[ pdf ] Moneyball: The Art of Winning an Unfair GameAuthor Michael Lewis – Vivefutbol.co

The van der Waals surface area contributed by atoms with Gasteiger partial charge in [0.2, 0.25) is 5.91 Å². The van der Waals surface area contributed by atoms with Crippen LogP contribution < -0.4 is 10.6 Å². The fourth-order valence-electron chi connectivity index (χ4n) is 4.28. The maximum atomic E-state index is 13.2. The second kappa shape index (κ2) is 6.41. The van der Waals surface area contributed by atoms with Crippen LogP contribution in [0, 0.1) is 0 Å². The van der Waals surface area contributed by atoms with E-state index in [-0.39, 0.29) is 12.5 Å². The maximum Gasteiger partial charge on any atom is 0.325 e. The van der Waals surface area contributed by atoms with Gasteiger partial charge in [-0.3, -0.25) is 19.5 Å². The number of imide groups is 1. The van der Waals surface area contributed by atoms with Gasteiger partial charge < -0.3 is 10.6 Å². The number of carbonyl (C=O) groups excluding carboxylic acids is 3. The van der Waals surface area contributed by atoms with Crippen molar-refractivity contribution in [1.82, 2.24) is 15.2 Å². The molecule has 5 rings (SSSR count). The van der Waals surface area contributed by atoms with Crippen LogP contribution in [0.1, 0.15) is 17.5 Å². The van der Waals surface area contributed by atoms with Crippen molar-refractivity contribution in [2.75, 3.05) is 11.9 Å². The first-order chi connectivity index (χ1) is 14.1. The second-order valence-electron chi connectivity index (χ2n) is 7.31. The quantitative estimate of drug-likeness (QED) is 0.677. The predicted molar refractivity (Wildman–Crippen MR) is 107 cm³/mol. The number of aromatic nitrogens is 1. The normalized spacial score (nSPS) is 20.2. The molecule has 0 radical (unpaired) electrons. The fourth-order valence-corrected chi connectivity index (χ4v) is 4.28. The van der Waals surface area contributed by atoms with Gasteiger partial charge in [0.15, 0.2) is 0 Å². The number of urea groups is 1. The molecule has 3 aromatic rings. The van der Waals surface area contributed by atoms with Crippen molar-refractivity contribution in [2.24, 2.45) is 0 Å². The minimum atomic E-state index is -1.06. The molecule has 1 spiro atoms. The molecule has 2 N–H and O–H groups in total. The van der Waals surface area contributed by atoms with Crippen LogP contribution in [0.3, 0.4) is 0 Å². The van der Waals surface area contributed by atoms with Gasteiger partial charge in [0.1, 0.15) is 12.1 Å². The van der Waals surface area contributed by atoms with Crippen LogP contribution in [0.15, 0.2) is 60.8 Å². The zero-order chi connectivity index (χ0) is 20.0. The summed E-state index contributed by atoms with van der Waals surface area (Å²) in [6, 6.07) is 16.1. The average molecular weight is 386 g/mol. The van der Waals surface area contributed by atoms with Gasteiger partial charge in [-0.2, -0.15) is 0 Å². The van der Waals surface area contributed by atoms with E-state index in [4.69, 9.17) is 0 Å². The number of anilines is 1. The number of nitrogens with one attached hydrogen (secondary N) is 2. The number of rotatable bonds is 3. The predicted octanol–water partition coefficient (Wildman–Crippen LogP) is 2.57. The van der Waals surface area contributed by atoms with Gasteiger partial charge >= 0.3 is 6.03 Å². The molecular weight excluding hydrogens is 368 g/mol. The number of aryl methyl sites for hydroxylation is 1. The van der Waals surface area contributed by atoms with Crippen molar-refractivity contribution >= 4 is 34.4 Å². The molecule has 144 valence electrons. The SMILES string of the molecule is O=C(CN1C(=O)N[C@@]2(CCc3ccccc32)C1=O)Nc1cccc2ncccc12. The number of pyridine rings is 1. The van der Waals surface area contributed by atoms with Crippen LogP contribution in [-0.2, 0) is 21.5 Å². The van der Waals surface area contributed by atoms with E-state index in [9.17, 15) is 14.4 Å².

Billy Beane, General Manager Of MLB S Oakland A S And Protagonist Of Michael Lewis S Moneyball, Had A Problem How To Win In The Major Leagues With A Budget That S Smaller Than That Of Nearly Every Other Team Conventional Wisdom Long Held That Big Name, Highly Athletic Hitters And Young Pitchers With Rocket Arms Were The Ticket To Success But Beane And His Staff, Buoyed By Massive Amounts Of Carefully Interpreted Statistical Data, Believed That Wins Could Be Had By Affordable Methods Such As Hitters With High On Base Percentage And Pitchers Who Get Lots Of Ground Outs Given This Information And A Tight Budget, Beane Defied Tradition And His Own Scouting Department To Build Winning Teams Of Young Affordable Players And Inexpensive Castoff Veterans Lewis Was In The Room With The A S Top Management As They Spent The Summer Of Adding And Subtracting Players And He Provides Outstanding Play By Play In The June Player Draft, Beane Acquired Nearly Every Prospect He Coveted Few Of Whom Were Coveted By Other Teams And At The July Trading Deadline He Engaged In A Tense Battle Of Nerves To Acquire A Lefty Reliever Besides Being One Of The Most Insider Accounts Ever Written About Baseball, Moneyball Is Populated With Fascinating Characters We Meet Jeremy Brown, An Overweight College Catcher Who Most Teams Project To Be A Th Round Draft Pick Beane Takes Him In The First Sidearm Pitcher Chad Bradford Is Plucked From The White Sox Triple A Club To Be A Key Set Up Man And Catcher Scott Hatteberg Is Rebuilt As A First Baseman But The Most Interesting Character Is Beane Himself A Speedy Athletic Can T Miss Prospect Who Somehow Missed, Beane Reinvents Himself As A Front Office Guru, Relying On Players Completely Unlike, Say, Billy Beane Lewis, One Of The Top Nonfiction Writers Of His Era Liar S Poker, The New New Thing , Offers Highly Accessible Explanations Of Baseball Stats And His Roadmap Of Beane S Economic Approach Makes Moneyball An Appealing Reading Experience For Business People And Sports Fans AlikeJohn Moe It breaks your heart, A Bartlett Giamatti wrote of baseball in a piece called The Green Fields of the Mind It is designed to break your heart And so it does, year after year Baseball, as has often been noted, is a game predicated on failure The game s best hitters only succeed in roughly three out of ten at bats A 162 game season presents a tremendous sample size, which should iron out aberrations and yet year after year, entire seasons come down to a single bad bounce or mistimed swing or hanging curve or missed call You can spend an entire summer of lazy days drinking beer and cheering for your 100 win team, only to watch them sputter and die in a five game series in October It doesn t seem fair, sometimes Michael Lewis s Moneyball is about a man who tried to crack the code, to find the secret to winning an unfair game That man is Billy Beane, the general manager of the small market Oakland Athletics In 2002, the A s were coming off a tremendously successful season in which they d won 102 games After the season, however, they lost three key free agents, including all around masher and later admitted PED user Jason Giambi Beane wanted to replicate his team s success, but he had to do it on a shoestring budget Beane s approach was to find undervalued players with a knack for getting on base Instead of looking simply at the time honored statistics of batting average, home runs, and RBIs, he turned to obscure figures like on base percentage OBP He believed that getting on base closely correlated to wins than any other metric The baseball world largely doubted Beane s sanity Yet the 2002 A s ended up winning one game than their star heavy 2001 model Beane s revolution didn t result in a championship for which Beane is often unfairly maligned , but it help change the game of baseball, a sport that is historically resistant to transformation It s a testament to the impact of Lewis s book that the title has become a shorthand of sorts for the entire sabermetric movement that has altered the way players are watched, judged, and paid.Like all of Michael Lewis s books, Moneyball is addictively readable Getting my almost two year old to fall asleep every night has become an epic battle of wills If you leave the room before she is sound asleep, she will hop up in her crib and unleash a sound akin to the war cry of the orcs on the Pelennor Fields Then, once you get her to sleep, she will randomly wake up screaming as though her Daniel Tiger doll has caught on fire The only way to ease her into unconsciousness is to sit with her That s become my job I sit with her in a dark room reading with a headlamp Moneyball proved to be perfect for this task It is fast paced, perceptive, and filled with memorable character sketches Lewis has an uncanny knack for making his readers feel smart He can take complex subjects and boil them down with such ease that you start to feel like you can learn anything Of course, one of the knocks on Lewis is that he is an over simplifier Perhaps But that s better than a needless confuser Lewis is a gifted storyteller As such, he tends to find idiosyncratic characters upon which to hang his story Beane proves to be a good choice He ia a former ballplayer, a highly touted 5 tool athlete who became a high draft pick and a major bust It is easy to see how his failures as a player made him eager to find a better rubric for evaluating talent In Lewis s hands, Beane is a passionate convert with a bucketful of neuroses, such as an inability to watch the A s play live Moneyball is partly Beane s biography Beane, however, did not create the sabermetric movement In this area, he stood on the shoulders of giants math nerds The godfather of advanced statistics is Bill James, founder of the self published statistical compilation Baseball Abstract Lewis rightfully devotes an entire chapter to James and his acolytes, many of whom were hired by various Major League teams They devised a new model Beane implemented it Moneyball was originally published in 2003, and has since been made into a motion picture It s interesting to read it now, in light of all that has transpired When the book first came out, it angered a lot of people in Major League Baseball There are, it seems, a lot of innumerate luddites in the baseball world who couldn t stand the way Beane and others like him viewed their game I mean, you got a guy like Dusty Baker a freaking manager who doesn t like walks because they clog up the bases This kind of wrongheaded institutionalized dogma makes it difficult for fresh views to gain traction The popularity of Moneyball helped bring the stat geeks into the mainstream Today, advanced statistics are the norm, and even casual baseball articles make reference to wins above replacement WAR , weighted on base average wOBA , and fielding independent pitching FIP Beane isn t a prophet or really even a pioneer Other teams were using advanced stats Beane just staked a lot on it He also had a great promoter in Michael Lewis In some ways, his tactics were pretty rudimentary For instance, one of the center pieces of Moneyball is Scott Hatteberg s transition from catcher to first base Hatteberg was an on base machine, so Beane plugged him into first base, despite having no experience playing there Today, with advanced defensive metrics, such a move would be even suspect than it was at the time As it turned out, Hatteberg ended up playing decent first base The point is that Beane s deprecation of defense now seems rather shortsighted for a value oriented GM He also undervalued the bullpen, which looks especially wrongheaded in the age of ace middle relievers and closers Many of the players mentioned in the book as Beane favorites never quite panned out including catcher Jeremy Brown, who plays a large role This isn t to say that Beane was wrong in the premises, only that the game of baseball will always remain unfair The term moneyball has outrun its original meaning Teams like the Red Sox and Cubs that are known for using sabermetrics also happen to have all the money in the world Small market winners like the Kansas City Royals use a different kind of moneyball, by utilizing young, cost controlled players, valuing defense, and utilizing outside the box thinking, such as their stocked bullpen which effectively shortens games to 6 innings The Royals and their manager Ned Yost did employ one quintessential Beane tactic refusing to bunt or steal Yost, of course, was disparaged throughout two playoff runs, right up until the moment he won the World Series In fact, baseball s wise men are still griping that the Royals won despite the man, rather than because of him This is par for the course in baseball Beane and the A s have not won a World Series since the publication of Moneyball As Beane himself admits, his tactics are great for the regular season, but don t mean squat in the playoffs That is the nature of baseball and life You think you have all the time in the world to get things done, and then suddenly you don t The game begins in the spring, when everything else begins again, A Bartlett Giamatti wrote When you need it most, it stops. This is one of the best baseball books I have ever read, and that is saying something Lewis focus is on Billy Bean, the GM of the Oakland Athletics Because Oakland is a small market team, Bean must use his brain to tease out the players who can help his team, at a reasonable cost This makes him a sort of anti Steinbrenner Lewis goes into some detail on how Bean manages to field competitive teams almost every year under dire fiscal constraints Must read for any true baseball fan, and a source of hope for fans of small market teams The film version was a top notch interpretation of the book, a lovely surprise 4 13 18 NY Times How Do Athletes Brains Control Their Movements by Zach Schonbrun Fascinating article Maybe the next level in the expanding realm of the sort of baseball analysis someone like Billy Bean might employ to get an edge over wealthier franchisesIt would seem to have almost nothing to do with their biceps muscles or fast twitch fibers or even their vision, which, for most baseball players is largely the same It would seem to have much to do with the neural signals that impel our every movement It s like saying people who can speak French very well have a very dexterous tongue, John Krakauer, a neuroscientist at Johns Hopkins University, told me It would be the wrong place to assign the credit. Having the misfortune of being a Kansas City Royals fan, I thought I d had any interest in baseball beaten out of me by season after season of humiliation Plus, the endless debate about the unfairness of large market vs small market baseball had made my eyes glaze over years ago so I didn t pay much attention to the Moneyball story until the movie came out last year and caught my interest enough to finally check this out.Despite being a small market team and outspent by tens of millions of dollars by clubs like the Yankees, the Oakland A s managed to be extremely competitive from 1999 through 2006 They did this when their general manager Billy Beane embraced a new type of baseball statistics called sabermetrics that had been championed by a stat head from Kansas named Bill James James had pored over box scores and started seriously questioning the traditional ways of measuring the performance of players with his initially self published digests that eventually became must reads for hardcore baseball nerdlingers As the digital age made mountains of baseball stats available on line, fans with a mathematical frame of mind And there are a lot of them started coming up with ways of looking at the data that called the old ways of evaluating players into question.Beane had plenty of reason to distrust the old way of scouting since he had once been identified as a can t miss prospect who ended up quitting as a player to take a job in the front office after his career flamed out By coming up with new ways to grade performance and ignoring things that other teams deemed flaws like being overweight or having a peculiar throwing motion, the A s went after low dollar high impact players who made them one of the winningest teams with the lowest payroll in baseball.The sport has always had a weird intersection of nerd and jock, and this story illustrates that dynamic very well as Beane and his staff decided to trust the numbers rather than conventional wisdom The conflict between the two worlds is a fascinating story, and the brash Beane makes a great focal point It s a great book not just for sports fans, but for anyone who likes stories about people trying to shake up an established way of doing things And if you re a math geek or have a thing for hard nosed business deals, there s a lot to like here By framing the story in terms of the people involved, Lewis keeps it relatable in human terms and not just a dry recitation of on base percentages.The movie is also extremely well done and entertaining Hence the Oscar nomination for Best Picture ,but the Aaron Sorkin screenplay vastly simplifies the story and Hollywoodizes it to an extreme degree Still, it s a great flick for anyone who has a soft spot for stories about underdogs. In honor of the MLB postseason, I am resurrecting a book review that I wrote back in 2009.I hardly know where to begin in attempting a review of Michael Lewis Moneyball The Art of Winning an Unfair Game It isn t that I don t think that the book is well written, because it is It isn t that I disagree with the conclusions that are reached in the book, because, for the most part, I don t What bothers me, as a recovering baseball fanatic, is that I don t enjoy the game that utilizes the approaches that are proposed in this book.Moneyball describes how the general manager of the Oakland A s, Billy Beane, has been able to use sabermetrics statistical analysis originated by Bill James and others to intelligently draft players and win games.According to the proponents of this new approach 1 offense is important than pitching 2 defense hardly matters at all 3 the most important baseball statistic is on base percentage, followed by slugging percentage 4 stealing bases should not be attempted because it is not worth the risk 5 the same goes for the hit and run 6 never sacrifice because it is not worth giving up the out 7 scouts are unnecessary and 8 line ups and game strategy are dictated to the manager by the general manager and his statistical analysts, making managers almost as unnecessary as scouts.Beane and his statistical guru, and not the scouts, decide who should be drafted According to Lewis, the most important statistic to Beane and his statistician in determining what position players to draft is the ability of players to draw walks They look for players only college players for they never draft high school players who have exhibited the ability to work deep in the count and to draw walks.I can t speak for others, but I don t watch baseball games in order to watch hitters work deep into the count, draw a walk, camp out on the bases until somebody gets an extra base hit or two to drive them home The strategy utilized by Beane and his proponents may produce a efficient style of baseball, about that I am in no position to quibble It may be the only way that a small market team like the Oakland A s can compete with the deep pockets of the New York Yankees and other large market teams the unfair game mentioned in the book s subtitle However, to repeat, I find the emphasis on this approach to result in a game that is much less fun to watch. This is a good book, but not as good as I thought it was going to be Sometimes I find technical writing to be a bit repetitive and this definitely leans toward technical non fiction than biography I was hoping for of a human interest story here because even though Billy Beane takes up a large chunk of the story, it isn t really a story about Billy Bean per se Moneyball was published in 2003, only a year after John Henry bought the Boston Red Sox Before that time, very few people in baseball had ever heard the term sabermetrics, never mind tried to implement it into a strategy for drafting and trading players very few people, that is, besides Billy Beane What s fascinating about Beane is how much he had to struggle against the tide in order to apply the statistical approach of sabermetrics to his managing of the Oakland Athletics Of course, given the payroll of the A s in the early 2000s one might argue that he had no choice But still, he was the first general manager in baseball to attempt it, so his story is unique.But why the struggle Any baseball fan could tell you how important it is to get on base, that patience at the plate is in fact doubly rewarding as it wears down opposing pitching and draws walks And walks are huge They extend an inning by avoiding an out, and they put a man on base which statistically leads to a greater probability of runs scored The reverse is also true base stealing attempts and sacrifice bunts are no no s in the world of sabermetrics precisely because they have the effect of potentially shortening an inning, leading to a lower probability of runs scored It is simply not worth the calculated risk to try to advance a base runner So why were these concepts so difficult for baseball operations managers besides Beane to understand This is essentially what the author investigates here, and the easy answer lies somewhere in the fact that baseball managers are curmudgeons who are used to doing things a certain way and don t want any smart alec college boy with his pocket protector changin the way things er done.Also, Joe Morgan is a buffoon.I think this is basically old news, but I was still pleased to have my suspicions confirmed So the story here is definitely interesting, but like I said, the argument in favor of a objective approach to baseball decision making is something that I already subscribe to Yeah, Science , so the argument itself does become rather repetitive.Being a baseball fan, though, there are a few things I did enjoy, specifically Billy Beane trying to steal Kevin Youkilis out from under the noses of the Red Sox brass At first, even though I obviously knew how things would turn out, I was almost rooting for Beane who, by the way, was John Henry s initial choice for managing his new organization , but I quickly checked myself and did a Jersey Shore style fist pump when Theo Epstein refuses to let himself be outsmarted by that West Coast punk And now that I ve read this book, I think I ll see the movie. It was a better story before I knew the whole story Almost every book on randomness I have read had a reference to Moneyball and I had built up my own version about this story I had even told a few people that version and it imagined everybody doing what Billy Beane was doing, and Billy Beane doing some sort of probability distribution among all players and randomly picking his team, winning emphatically, and thus proving that a truly random pick of players is the equivalent of a true simulation of the market and just like how no considered selection of stock picks can ever outperform the market in the long run, a truly random representation of the baseball market cannot be outperformed by the interventionist methods of other teams over a long season That is the story I wanted to hear My apologies to anyone to whom I have spouted this story it is not true It is still probable though, when the next radical Billy Beane comes along in sports. Michael Lewis hit this one out of the park I love his writing style he is able to explain complex and insider ideas to a layperson, and he makes it interesting That skill is as valuable to a reporter as a baseball player s on base percentage was to the Oakland Athletics.The story follows the Oakland A s during the 2002 baseball season, which was when their general manager, Billy Beane, was following a different set of principles for assembling a team than the majority of the league Beane and his assistant, Paul DePodesta, were applying sabermetrics, which meant they were looking for players with certain qualities that the rest of the league had undervalued This was critical because the Oakland A s had very little money back then their payroll was about 40 million, compared to the New York Yankees payroll of 126 million The stats Beane and DePodesta were most interested in were a player s on base percentage and slugging percentage The A s experiment worked and the team had a historical 20 game winning streak and made it to the playoffs By now, the A s analytical tactics have widely been adopted by Major League Baseball, but back in 2002, the strategy was mocked by almost everyone inside the league In addition to explaining baseball stats, Lewis makes the story compelling by bringing in sports psychology, game theory and sharing the stories of statistician Bill James, Beane, and a few key players Beane had himself played in the major leagues, but he lacked the skills to be a consistent hitter Beane was recruited out of high school and had to decide between a pro baseball contract or going to Stanford I made one decision based on money in my life when I signed with the Mets rather than go to Stanford and I promised I d never do it again After several disappointing seasons as a player, Beane decided he would rather be a scout, and quit playing to work his way up in the A s front office.Another interesting story was that of A s first baseman Scott Hatteberg Hatte had been a catcher for the Boston Red Sox, but after suffering nerve damage in his elbow, he could never catch again Beane and DePodesta saw in him the potential to be a good hitter and trained him to play first base One of my favorite chapters in the book was about Hatte and how thoughtful he was about his hitting In a great scene, he s in the team s video room watching footage of pitcher Jamie Moyer, who Hatte will be facing later that day Moyer was a tough pitcher and Hatte was trying to figure out a strategy Moyer was one of the few pitchers in baseball who would think about Scott Hatteberg as much as Hatteberg thought about him Moyer would know that Hatteberg never swung at the first pitch except to keep a pitcher honest and so Moyer might just throw a first pitch strike But Moyer would also know that Hatteberg knew that Moyer knew Which brought Hatteberg back to square one He was knee deep in game theory, and he had only an hour before he had to play the game I would highly recommend this book to baseball fans, even if they ve seen the movie version, because the book is in depth and has great stories that didn t make it into the film I think readers who like stories about underdogs would also enjoy it, because it shows how a poor team was able to change the institution of baseball. I read Moneyball at a time when I wasn t reading too much besides preschool kids books and reread it for the baseball book club I am a part of on good reads Michael Lewis follows the story of general manager Billy Bean and his 2002 Oakland As, a low budget baseball team that managed to win their division going away What is remarkable is that Bean built his team focusing on sabermetrics, not home runs and RBIs He knew he did not have money to compete with the Yankees of the world and assembled a team of Harvard brainiacs to read stats in order to then assemble the best low cost baseball team his money could buy An amazing thing happened the As team of damaged players won 20 games in a row on their way to a division title The east coast establishment took notice and offered Bean a job at season s end He declined and these years later his heart is still with the As determined to win in their crumbling ballpark with a lower budget team than before Postscript teams are focusing on sabermetrics and big budget teams like the Yankees are floundering The last World Series champion, the Royals The best two up and coming teams with stocked farm systems who have entire teams of Harvard brainiacs at their disposal running stats the Cubs and Astros Even the Yankees are building their team around up and coming players Sabermetrics is here to stay even if it isn t as fun to watch as a home run I have tried to read Lewis other books but did not got get into them because they are about money, not baseball Maybe I will try again because Lewis writes in a manner that makes his subject accessible to all readers Highly recommended to all. This just didn t wow me like I thought it would I guess I just like the play on the field better than the behind the scenes action.